When you include the American Institute for Cancer Research in your estate plans, you make a major difference in the fight against cancer.

Corporate Champions who partner with the American Institute for Cancer Research stand at the forefront of the fight against cancer

The Annual AICR Research Conference is the most authoritative source for information on diet, obesity, physical activity and cancer.

The Continuous Update Project (CUP) is an ongoing program that analyzes global research on how diet, nutrition and physical activity affect cancer risk and survival.

A major milestone in cancer research, the Third Expert Report analyzes and synthesizes the evidence gathered in CUP reports and serves as a vital resource for anyone interested in preventing cancer.

AICR has pushed research to new heights, and has helped thousands of communities better understand the intersection of lifestyle, nutrition, and cancer.

Read real-life accounts of how AICR is changing lives through cancer prevention and survivorship.

We bring a detailed policy framework to our advocacy efforts, and provide lawmakers with the scientific evidence they need to achieve our objectives.

AICR champions research that increases understanding of the relationship between nutrition, lifestyle, and cancer.

AICR’s resources can help you navigate questions about nutrition and lifestyle, and empower you to advocate for your health.

AICR is committed to putting what we know about cancer prevention into action. To help you live healthier, we’ve taken the latest research and made 10 Cancer Prevention Recommendations.

July 27, 2015 | 2 minute read

I keep hearing about the DASH diet as a healthy way to eat for heart health, but following rigid food plans doesn’t work well for me. Can’t I just focus on eating high-potassium foods?

Q: I keep hearing about the DASH diet as a healthy way to eat for heart health, but following rigid food plans doesn’t work well for me. Can’t I just focus on eating high-potassium foods?

A: The DASH (Dietary Approaches to Stop Hypertension) diet can be a great guide for shaping your eating habits, without following it like a system of rigid rules. The DASH diet was developed to treat or prevent high blood pressure and so one goal of DASH is to boost potassium consumption, which is important for keeping blood pressure at a healthy level. But it also emphasizes eating foods rich in magnesium, calcium and fiber while limiting foods high in sodium.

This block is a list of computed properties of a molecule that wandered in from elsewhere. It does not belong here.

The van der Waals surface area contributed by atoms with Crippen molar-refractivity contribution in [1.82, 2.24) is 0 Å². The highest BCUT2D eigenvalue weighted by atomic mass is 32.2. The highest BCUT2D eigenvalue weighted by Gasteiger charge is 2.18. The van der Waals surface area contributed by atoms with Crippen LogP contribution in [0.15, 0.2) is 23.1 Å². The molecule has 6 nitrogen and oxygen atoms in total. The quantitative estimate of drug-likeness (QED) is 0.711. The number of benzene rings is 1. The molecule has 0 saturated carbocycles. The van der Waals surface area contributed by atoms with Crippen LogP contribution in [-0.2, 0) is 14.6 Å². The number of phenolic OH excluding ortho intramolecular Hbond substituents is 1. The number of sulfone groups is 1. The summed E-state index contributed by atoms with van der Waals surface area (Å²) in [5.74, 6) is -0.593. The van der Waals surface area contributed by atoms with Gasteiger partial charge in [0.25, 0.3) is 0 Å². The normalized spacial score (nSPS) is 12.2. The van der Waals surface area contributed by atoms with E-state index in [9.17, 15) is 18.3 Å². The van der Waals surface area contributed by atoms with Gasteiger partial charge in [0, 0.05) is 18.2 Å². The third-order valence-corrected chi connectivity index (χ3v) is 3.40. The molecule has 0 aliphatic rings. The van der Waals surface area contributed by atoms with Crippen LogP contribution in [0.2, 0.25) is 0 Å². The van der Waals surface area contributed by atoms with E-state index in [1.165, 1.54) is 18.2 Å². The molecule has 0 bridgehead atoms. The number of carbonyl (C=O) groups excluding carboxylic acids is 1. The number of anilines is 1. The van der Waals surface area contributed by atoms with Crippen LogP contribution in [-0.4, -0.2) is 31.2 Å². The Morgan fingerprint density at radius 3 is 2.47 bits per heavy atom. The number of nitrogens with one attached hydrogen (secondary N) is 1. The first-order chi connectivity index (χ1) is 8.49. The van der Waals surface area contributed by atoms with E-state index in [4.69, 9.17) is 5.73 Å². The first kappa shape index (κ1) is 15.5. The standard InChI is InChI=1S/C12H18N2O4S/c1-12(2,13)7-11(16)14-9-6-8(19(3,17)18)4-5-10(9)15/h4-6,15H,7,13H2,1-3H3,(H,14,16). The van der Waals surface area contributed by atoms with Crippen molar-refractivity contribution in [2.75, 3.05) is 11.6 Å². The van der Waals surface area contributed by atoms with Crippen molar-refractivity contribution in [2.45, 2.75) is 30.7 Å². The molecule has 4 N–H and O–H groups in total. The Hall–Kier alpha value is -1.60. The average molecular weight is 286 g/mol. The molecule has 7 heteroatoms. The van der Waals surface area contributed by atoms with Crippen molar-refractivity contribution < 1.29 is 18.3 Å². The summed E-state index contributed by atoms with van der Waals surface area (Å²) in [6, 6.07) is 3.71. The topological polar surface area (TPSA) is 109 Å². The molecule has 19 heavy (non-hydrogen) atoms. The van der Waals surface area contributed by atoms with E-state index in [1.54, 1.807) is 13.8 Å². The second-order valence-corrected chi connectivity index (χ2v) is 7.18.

Overall the health benefits of the DASH diet seem related to the multiple ways it differs from typical American eating habits. For example, eating more high-potassium foods means more fruits and vegetables. The DASH diet also contains high amounts of whole grains, legumes (dried beans and peas), nuts and seeds, and fat-free or low fat dairy foods. Including all these foods means more potassium, magnesium, calcium, dietary fiber and phytochemicals that support antioxidant defenses. Together, these seem to improve blood pressure more than potassium alone. What’s more, research shows other heart-health benefits and the potential to reduce cancer risk, too

The DASH diet is about more than foods you add to your usual choices, it is also about the foods you reduce. To avoid excess calories and weight gain, the DASH diet cuts sweets and sugar-sweetened drinks substantially, with just a few small servings a week (depending on what calorie level is appropriate). Saturated fat-laden full-fat dairy products, fatty meat and butter are very limited in a DASH-style eating pattern, too. The original DASH diet also limited oils and salad dressings, but further studies found versions of the diet with moderate amounts of fat that are mainly unsaturated to be at least as healthful, if not more so. And don’t forget the importance of limiting high-sodium processed foods, too. All-in-all, you can use it as inspiration and example of how to shift your eating habits to a healthful, plant-focused approach to eating.

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